Freedom of Thought

Paren⁠t⁠al r⁠i⁠gh⁠t⁠s help all ch⁠i⁠ldren succeed

June 20, 2023

Freedom of Thought

June 20, 2023

Good education takes a village. For many students, that “village” is the combination of teachers, administrators and parents who primarily interact with children as they learn and grow. In a study conducted by the University of Nebraska-Lincoln, researchers found that when parents and teachers are working together in a student’s life, the student’s “work habits, attitudes about school and grades improve.”

Unfortunately, the partnership between parents and teachers has become tense in recent years. Teachers are leaving jobs en masse due to parental conflicts. Parents are pulling children out of school over curriculum disputes. Administrators are curbing free speech for the sake of prioritizing one ideology over another. 

While all of this is happening, it’s kids who suffer the most. It doesn’t have to be like this. Parents and teachers can work together toward a common goal of educating their children. Administrators can see family support as one of the greatest assets they have in developing the curriculum that shapes a child’s understanding of the world.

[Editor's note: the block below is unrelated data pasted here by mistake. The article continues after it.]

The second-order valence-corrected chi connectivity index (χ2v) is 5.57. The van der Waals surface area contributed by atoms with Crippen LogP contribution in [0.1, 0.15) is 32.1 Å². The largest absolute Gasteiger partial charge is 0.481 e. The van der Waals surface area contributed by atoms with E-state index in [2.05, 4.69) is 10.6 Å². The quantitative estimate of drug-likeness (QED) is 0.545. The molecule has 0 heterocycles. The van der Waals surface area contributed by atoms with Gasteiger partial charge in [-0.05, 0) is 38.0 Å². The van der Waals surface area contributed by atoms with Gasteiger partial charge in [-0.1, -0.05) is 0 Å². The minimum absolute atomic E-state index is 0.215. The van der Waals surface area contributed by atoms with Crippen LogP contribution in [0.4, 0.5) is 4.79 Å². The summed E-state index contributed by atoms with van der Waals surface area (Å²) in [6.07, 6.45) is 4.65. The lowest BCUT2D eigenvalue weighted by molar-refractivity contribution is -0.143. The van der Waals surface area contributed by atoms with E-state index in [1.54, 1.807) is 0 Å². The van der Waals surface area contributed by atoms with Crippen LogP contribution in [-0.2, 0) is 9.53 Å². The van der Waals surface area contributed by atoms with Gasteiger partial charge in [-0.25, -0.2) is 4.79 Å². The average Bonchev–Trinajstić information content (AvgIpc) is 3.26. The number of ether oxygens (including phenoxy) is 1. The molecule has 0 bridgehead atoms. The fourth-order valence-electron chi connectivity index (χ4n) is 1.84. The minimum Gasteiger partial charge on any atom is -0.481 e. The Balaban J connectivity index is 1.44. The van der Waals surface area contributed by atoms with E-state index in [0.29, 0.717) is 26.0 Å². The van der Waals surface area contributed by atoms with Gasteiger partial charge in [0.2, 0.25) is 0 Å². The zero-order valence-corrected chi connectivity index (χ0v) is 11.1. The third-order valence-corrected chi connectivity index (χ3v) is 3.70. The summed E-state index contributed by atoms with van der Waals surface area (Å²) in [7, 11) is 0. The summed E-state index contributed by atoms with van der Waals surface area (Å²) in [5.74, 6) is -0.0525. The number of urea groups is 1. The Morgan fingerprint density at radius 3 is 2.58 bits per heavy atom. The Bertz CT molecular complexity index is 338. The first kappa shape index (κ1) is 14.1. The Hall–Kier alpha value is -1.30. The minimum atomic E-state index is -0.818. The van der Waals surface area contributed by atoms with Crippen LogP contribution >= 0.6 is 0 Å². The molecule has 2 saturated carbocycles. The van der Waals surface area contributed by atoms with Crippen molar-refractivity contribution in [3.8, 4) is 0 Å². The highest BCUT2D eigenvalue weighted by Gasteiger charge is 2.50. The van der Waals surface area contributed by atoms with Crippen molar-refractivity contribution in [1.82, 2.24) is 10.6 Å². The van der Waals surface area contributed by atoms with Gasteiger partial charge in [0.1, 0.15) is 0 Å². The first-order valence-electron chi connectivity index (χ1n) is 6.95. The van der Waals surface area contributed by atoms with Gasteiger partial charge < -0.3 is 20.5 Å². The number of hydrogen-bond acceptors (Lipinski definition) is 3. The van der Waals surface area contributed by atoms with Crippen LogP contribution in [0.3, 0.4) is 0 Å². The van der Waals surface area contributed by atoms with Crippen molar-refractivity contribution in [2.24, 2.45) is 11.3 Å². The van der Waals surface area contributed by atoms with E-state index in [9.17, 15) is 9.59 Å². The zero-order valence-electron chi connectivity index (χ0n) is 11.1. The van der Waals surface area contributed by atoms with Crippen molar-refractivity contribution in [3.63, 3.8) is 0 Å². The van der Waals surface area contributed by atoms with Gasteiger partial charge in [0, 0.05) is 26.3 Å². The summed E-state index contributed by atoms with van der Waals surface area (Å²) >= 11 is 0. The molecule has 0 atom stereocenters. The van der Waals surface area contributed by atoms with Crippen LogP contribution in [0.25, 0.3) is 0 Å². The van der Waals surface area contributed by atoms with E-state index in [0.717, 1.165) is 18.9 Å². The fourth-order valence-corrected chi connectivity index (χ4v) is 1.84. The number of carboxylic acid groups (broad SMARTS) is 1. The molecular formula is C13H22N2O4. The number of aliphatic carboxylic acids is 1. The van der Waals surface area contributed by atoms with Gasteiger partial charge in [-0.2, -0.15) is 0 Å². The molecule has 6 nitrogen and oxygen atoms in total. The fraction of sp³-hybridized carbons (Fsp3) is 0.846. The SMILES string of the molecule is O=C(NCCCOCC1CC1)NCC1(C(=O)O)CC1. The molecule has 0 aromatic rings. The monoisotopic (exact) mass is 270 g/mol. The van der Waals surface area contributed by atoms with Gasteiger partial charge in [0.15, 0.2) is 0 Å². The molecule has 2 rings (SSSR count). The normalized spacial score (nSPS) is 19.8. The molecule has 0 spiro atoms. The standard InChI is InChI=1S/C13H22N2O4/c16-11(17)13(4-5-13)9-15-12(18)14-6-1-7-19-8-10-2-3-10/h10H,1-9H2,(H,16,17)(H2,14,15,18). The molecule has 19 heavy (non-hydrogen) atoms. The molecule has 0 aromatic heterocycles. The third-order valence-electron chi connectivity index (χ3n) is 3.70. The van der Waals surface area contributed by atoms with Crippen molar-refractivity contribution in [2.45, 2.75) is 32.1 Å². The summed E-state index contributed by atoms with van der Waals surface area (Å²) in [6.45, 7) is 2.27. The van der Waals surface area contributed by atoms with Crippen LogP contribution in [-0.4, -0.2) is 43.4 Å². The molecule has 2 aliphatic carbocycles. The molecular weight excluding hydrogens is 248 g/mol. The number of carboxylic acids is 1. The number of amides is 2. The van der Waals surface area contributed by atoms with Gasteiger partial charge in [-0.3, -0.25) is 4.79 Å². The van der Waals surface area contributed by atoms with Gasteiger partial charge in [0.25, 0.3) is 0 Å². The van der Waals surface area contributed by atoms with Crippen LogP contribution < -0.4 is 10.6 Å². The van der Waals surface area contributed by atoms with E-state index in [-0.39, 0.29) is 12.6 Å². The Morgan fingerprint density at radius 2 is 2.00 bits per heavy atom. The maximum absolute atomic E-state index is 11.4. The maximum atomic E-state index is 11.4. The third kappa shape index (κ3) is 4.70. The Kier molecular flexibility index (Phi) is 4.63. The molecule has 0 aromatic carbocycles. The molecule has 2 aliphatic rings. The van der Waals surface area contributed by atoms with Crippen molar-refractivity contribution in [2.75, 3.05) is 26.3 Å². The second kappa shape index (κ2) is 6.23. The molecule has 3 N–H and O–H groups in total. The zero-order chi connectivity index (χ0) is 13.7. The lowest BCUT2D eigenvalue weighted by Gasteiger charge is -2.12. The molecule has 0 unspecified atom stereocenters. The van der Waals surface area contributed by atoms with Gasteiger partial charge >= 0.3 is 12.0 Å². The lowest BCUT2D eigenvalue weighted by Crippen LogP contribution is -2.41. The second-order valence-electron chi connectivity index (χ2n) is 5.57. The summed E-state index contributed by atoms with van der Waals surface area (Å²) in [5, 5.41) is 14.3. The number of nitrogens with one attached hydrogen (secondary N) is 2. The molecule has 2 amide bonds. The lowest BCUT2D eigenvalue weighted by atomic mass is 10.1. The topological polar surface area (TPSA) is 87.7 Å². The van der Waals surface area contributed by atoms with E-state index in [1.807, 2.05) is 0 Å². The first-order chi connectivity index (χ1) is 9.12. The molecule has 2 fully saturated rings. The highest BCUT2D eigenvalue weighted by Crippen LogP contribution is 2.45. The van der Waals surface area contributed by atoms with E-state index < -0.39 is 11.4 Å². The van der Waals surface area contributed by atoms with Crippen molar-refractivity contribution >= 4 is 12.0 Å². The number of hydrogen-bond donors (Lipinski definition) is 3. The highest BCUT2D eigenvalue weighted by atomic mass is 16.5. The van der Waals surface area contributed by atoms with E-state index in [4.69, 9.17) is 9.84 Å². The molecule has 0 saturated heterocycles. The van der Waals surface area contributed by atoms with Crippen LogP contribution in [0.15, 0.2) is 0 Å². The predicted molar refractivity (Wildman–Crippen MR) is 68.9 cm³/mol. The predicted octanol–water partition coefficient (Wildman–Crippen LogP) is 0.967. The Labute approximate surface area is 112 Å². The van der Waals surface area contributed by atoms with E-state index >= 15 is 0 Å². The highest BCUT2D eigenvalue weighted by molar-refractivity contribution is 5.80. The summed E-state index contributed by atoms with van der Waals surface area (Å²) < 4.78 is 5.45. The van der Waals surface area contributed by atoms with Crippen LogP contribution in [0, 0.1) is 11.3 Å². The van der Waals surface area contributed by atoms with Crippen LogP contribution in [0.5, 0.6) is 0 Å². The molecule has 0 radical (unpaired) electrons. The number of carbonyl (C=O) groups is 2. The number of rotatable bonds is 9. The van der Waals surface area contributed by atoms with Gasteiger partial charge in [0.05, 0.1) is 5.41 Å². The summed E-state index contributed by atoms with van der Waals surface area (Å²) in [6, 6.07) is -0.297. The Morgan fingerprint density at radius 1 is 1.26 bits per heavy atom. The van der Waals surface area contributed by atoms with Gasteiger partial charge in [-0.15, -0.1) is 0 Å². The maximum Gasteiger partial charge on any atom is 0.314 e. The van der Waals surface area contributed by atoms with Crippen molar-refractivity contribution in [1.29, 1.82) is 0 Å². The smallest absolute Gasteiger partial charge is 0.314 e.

One of the best solutions for solving the tension between parents and educators is by promoting educational transparency. Parents have a right to know the curriculum and policies their children are being taught for seven to eight hours a day at school. But more than that, education improves when parents and teachers work together. 

When things like Diversity, Equity and Inclusion policies, curriculum choices, reading material and grading rubrics are kept from parents, it is hard for them to trust that schools respect their input and feedback. When you add the reality that many schools have chosen to offer a singular viewpoint on certain topics instead of promoting academic diversity, the distrust gets deeper. 

There is no way a school can teach every viewpoint that exists, and it’s not realistic to assume schools are there to echo and amplify the particular viewpoints of every individual family represented. However, it is fair to expect transparency regarding what they do choose to teach and what policies they choose to enact – and to welcome thoughtful questions, discussion and even disagreement.  

Educational transparency is an opportunity for parents to reinforce and partner with educators for the sake of their students. It is also an opportunity to provide accountability where there is a lack of academic diversity and improve the overall rigor, fairness and educational depth of the curriculum offered. 

But most importantly, educational transparency is a way to repair trust between parents and educators. When parents know what is happening in schools: 

  • They are more engaged in supporting their kids’ learning, 
  • Academic diversity is increased. That means students and educators have the freedom to share and discuss a wider range of viewpoints, 
  • Divisions are reduced and areas of common ground are enhanced, so students can thrive.

For the sake of the kids, there must be educational transparency for parents.